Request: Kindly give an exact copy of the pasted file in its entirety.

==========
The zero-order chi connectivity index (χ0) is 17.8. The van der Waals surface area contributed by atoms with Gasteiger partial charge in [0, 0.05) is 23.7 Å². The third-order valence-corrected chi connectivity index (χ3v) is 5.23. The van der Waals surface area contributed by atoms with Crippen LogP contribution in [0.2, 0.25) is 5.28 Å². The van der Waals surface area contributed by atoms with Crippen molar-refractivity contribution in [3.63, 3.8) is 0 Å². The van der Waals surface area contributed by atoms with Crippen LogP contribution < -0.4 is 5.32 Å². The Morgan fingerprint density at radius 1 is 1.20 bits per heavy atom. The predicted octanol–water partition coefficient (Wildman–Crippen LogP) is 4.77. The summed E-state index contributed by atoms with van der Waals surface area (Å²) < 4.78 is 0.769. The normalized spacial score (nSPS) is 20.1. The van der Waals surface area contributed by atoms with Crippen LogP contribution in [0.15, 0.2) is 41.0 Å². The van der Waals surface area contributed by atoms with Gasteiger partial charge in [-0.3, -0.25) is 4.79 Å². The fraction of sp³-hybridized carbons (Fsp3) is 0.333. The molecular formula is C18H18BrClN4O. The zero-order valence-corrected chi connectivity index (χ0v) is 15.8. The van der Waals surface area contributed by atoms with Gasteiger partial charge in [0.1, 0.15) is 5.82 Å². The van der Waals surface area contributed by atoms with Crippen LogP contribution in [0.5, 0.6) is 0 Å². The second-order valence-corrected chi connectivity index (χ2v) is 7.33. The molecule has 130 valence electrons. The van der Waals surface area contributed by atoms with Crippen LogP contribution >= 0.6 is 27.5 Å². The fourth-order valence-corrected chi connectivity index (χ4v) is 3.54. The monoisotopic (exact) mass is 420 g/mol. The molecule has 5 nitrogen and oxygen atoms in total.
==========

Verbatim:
The zero-order chi connectivity index (χ0) is 17.8. The van der Waals surface area contributed by atoms with Gasteiger partial charge in [0, 0.05) is 23.7 Å². The third-order valence-corrected chi connectivity index (χ3v) is 5.23. The van der Waals surface area contributed by atoms with Crippen LogP contribution in [0.2, 0.25) is 5.28 Å². The van der Waals surface area contributed by atoms with Crippen molar-refractivity contribution in [3.63, 3.8) is 0 Å². The van der Waals surface area contributed by atoms with Crippen LogP contribution < -0.4 is 5.32 Å². The Morgan fingerprint density at radius 1 is 1.20 bits per heavy atom. The predicted octanol–water partition coefficient (Wildman–Crippen LogP) is 4.77. The summed E-state index contributed by atoms with van der Waals surface area (Å²) < 4.78 is 0.769. The normalized spacial score (nSPS) is 20.1. The van der Waals surface area contributed by atoms with Crippen LogP contribution in [0.15, 0.2) is 41.0 Å². The van der Waals surface area contributed by atoms with Gasteiger partial charge in [-0.3, -0.25) is 4.79 Å². The fraction of sp³-hybridized carbons (Fsp3) is 0.333. The molecular formula is C18H18BrClN4O. The zero-order valence-corrected chi connectivity index (χ0v) is 15.8. The van der Waals surface area contributed by atoms with Gasteiger partial charge in [0.1, 0.15) is 5.82 Å². The van der Waals surface area contributed by atoms with Crippen LogP contribution in [0.5, 0.6) is 0 Å². The second-order valence-corrected chi connectivity index (χ2v) is 7.33. The molecule has 130 valence electrons. The van der Waals surface area contributed by atoms with Crippen LogP contribution >= 0.6 is 27.5 Å². The fourth-order valence-corrected chi connectivity index (χ4v) is 3.54. The monoisotopic (exact) mass is 420 g/mol. The molecule has 5 nitrogen and oxygen atoms in total.